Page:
Students examine theories, models, and aspects of organization of information, including those that provide an understanding of knowledge organization systems, the representation and organization of information in digital forms, and effective methods of information access and retrieval. Recommended: LI 804. (Approved 3/9/2015)

LI 897: Nursing and Healthcare Systems Technology Integration (3 credit hours)

Information technology and information efficiency are studied across multiple aspects of patient care delivery within a healthcare organization. Particular attention will be focused on how participants of the healthcare system interact with the use of technology to improve healthcare efficiency and health outcomes. The themes of privacy, confidentiality, and information security are woven throughout the course content. (Cross listed with IS 834 Nursing and Healthcare Systems Technology Integration.)

LI 898: Nursing and Healthcare Informatics (3 credit hours)

This applications course integrates informatics concepts with tools used in nursing and healthcare informatics practice. The focus will be on the development and construction of software applications and website user interface design in nursing & healthcare settings. The development and construction will be in the context of critiquing existing tools and using development tools for conceptual modeling and data presentation. Topics include web applications, website design, data presentation, concept mapping, workflow analysis, and solution modeling. (Cross listed with IS 835 Nursing and Healthcare Informatics.)

LI 899: Thesis (1-4 credit hours)

This course provides the opportunity for intensive investigation of a problem in the library and information professions, under the direction of a faculty committee. Prerequisite: permission of Dean. (Approved 3/9/2015)

LI 900: Introduction to Doctoral Studies (1 credit hour)

This is an introduction to the SLIM doctoral program, to doctoral work, and to the culture of the researcher. Students explore their respective research interests and draft their Ph.D. program plans. (Approved 3/9/2015)

LI 903: Research Philosophy (3 credit hours)

This course examines various constructs of science in society. Emphasis is placed on identifying assumptions about human nature, defining a researcher’s view of the social world, and identifying basic paradigms that serve as a foundation for inquiry. (Approved 3/9/2015)

LI 904: Research Strategies: Quantitative Methods and Theory (3 credit hours)

Students explore the theory and application of quantitative research methods that they might use to investigate research questions as part of the dissertation. The course emphasizes the rules, procedures, statistics and general research protocols that are foundational to the researcher’s role. (Approved 3/9/2015)

LI 905: Research Strategies: Qualitative Methods and Theory (3 credit hours)

Students explore the theory and application of qualitative research methods that they might use to investigate research questions as part of the dissertation. The course addresses the issues of designing and implementing qualitative research, as well as the gathering and interpreting of qualitative data and of ensuring rigor in the research design and execution. (Approved 3/9/2015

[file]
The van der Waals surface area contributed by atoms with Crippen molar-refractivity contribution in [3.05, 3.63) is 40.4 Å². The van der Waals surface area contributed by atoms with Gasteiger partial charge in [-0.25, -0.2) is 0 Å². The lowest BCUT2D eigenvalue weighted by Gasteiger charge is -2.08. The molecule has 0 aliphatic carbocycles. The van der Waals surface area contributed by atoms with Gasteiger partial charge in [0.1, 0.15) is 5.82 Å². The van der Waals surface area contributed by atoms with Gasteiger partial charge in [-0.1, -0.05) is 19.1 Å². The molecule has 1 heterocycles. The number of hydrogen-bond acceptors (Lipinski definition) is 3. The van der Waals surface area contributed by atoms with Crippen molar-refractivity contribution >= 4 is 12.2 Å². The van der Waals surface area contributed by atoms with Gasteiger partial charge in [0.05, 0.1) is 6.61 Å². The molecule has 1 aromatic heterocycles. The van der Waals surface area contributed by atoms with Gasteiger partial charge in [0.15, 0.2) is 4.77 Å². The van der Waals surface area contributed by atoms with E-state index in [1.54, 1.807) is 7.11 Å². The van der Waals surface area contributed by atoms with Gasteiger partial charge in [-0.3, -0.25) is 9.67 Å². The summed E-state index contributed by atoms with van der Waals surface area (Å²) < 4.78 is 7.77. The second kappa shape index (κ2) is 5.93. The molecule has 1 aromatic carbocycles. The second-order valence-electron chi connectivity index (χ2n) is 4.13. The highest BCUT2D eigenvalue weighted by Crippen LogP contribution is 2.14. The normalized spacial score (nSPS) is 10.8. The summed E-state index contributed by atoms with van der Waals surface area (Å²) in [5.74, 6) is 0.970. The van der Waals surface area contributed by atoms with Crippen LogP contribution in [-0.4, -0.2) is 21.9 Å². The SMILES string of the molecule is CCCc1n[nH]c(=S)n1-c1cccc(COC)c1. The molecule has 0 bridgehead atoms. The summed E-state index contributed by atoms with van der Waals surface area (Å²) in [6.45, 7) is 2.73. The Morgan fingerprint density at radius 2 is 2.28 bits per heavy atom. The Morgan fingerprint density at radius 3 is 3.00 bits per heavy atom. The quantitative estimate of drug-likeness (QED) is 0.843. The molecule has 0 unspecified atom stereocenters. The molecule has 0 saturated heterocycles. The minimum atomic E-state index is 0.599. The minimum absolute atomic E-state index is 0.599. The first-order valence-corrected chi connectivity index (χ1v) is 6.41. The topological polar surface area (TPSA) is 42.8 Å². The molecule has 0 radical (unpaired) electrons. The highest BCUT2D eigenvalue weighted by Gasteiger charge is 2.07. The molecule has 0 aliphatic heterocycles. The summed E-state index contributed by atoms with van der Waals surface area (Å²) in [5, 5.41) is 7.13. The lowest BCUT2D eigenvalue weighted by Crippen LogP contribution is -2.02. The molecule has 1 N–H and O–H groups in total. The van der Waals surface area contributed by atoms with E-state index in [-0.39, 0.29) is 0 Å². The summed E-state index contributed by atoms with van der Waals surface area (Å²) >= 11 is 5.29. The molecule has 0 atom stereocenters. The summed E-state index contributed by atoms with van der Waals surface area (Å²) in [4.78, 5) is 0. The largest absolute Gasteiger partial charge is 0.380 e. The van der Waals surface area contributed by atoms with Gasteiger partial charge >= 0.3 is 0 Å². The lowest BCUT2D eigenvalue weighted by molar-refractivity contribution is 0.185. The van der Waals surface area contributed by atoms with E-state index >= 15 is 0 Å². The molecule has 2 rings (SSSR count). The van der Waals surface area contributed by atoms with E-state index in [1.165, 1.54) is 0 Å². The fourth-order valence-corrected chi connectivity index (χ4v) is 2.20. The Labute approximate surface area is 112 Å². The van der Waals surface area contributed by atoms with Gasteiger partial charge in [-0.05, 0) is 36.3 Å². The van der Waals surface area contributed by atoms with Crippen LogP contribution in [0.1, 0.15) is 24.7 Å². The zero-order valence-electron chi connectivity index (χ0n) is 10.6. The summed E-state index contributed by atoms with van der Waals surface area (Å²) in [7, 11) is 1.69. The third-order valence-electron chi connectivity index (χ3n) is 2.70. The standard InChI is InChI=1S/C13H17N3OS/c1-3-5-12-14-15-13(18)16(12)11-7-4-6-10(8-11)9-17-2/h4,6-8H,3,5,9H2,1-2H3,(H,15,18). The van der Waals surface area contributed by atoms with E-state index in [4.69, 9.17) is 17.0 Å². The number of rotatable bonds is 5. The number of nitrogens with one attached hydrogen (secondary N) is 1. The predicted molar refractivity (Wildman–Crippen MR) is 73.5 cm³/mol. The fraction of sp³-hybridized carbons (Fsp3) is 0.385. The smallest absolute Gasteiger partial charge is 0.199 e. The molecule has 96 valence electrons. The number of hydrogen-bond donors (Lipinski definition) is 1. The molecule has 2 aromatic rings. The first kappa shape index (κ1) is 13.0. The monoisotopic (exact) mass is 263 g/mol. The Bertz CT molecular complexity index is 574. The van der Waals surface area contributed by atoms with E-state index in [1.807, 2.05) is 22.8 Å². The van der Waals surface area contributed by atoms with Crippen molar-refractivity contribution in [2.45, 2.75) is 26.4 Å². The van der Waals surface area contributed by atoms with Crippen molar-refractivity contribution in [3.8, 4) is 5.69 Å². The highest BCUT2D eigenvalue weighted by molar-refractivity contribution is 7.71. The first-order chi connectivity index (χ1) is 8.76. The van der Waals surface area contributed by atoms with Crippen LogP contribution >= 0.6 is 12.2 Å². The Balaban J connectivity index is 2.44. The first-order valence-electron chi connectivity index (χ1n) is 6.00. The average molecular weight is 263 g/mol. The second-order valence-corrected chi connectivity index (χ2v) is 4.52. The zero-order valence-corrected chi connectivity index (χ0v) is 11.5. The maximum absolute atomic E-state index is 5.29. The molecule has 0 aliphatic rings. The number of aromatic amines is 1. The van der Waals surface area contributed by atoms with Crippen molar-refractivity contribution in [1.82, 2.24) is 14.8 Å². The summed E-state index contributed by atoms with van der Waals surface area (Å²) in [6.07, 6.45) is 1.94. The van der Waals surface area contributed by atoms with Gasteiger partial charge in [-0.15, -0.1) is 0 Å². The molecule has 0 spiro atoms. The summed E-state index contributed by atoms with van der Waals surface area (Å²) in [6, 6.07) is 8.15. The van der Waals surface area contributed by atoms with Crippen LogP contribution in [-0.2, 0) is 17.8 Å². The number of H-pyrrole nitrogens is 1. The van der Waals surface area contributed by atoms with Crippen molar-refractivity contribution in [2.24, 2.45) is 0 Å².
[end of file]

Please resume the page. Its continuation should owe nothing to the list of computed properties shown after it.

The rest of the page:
LI 940: Teaching and Learning in Organizations (3 credit hours)

This course focuses on teaching and learning, curriculum development, the roles of the faculty member in the university and in the profession, as well as the structure of educational institutions for adults. (Approved 3/9/2015)

LI 946: Directed Readings (1-3 credit hours)

Students undertake a program of directed readings, under faculty supervision, in preparation for qualifying exams or the dissertation proposal. Students may enroll three times in this course. (Approved 3/9/2015)

LI 947: Dissertation Proposal (3 credit hours)

Students complete all aspects of the dissertation proposal, including developing the problem statement and research questions, preparing the literature review and conceptual framework, establishing the design logic and procedures, the identification of ethical issues, securing IRB approval, conducting the pilot study, and writing the proposal document. Prerequisite: LI 890. (Approved 3/9/2015)

LI 949: Continuous Enrollment (1 credit hour)

Students work, under faculty supervision, through a particular part of the doctoral program, requiring research and reading activities. (Approved 3/9/2015)

LI 950: Dissertation (3-15 credit hours)

Students must complete a minimum of 15 hours of dissertation credit and enroll in at least three credits each semester until the dissertation is completed or until eight years after admission to the doctoral program has expired. Dissertations are expected to contribute new knowledge to the field through quality research, and are supervised by a committee of at least three qualified members of the graduate faculty, one of whom must be from outside the School of Library and Information Management and may be from outside the university. Upon completion of the dissertation, all students defend their research during an oral examination conducted and evaluated by the dissertation committee and open to the public. Prerequisite: LI 947. (Approved 3/9/2015)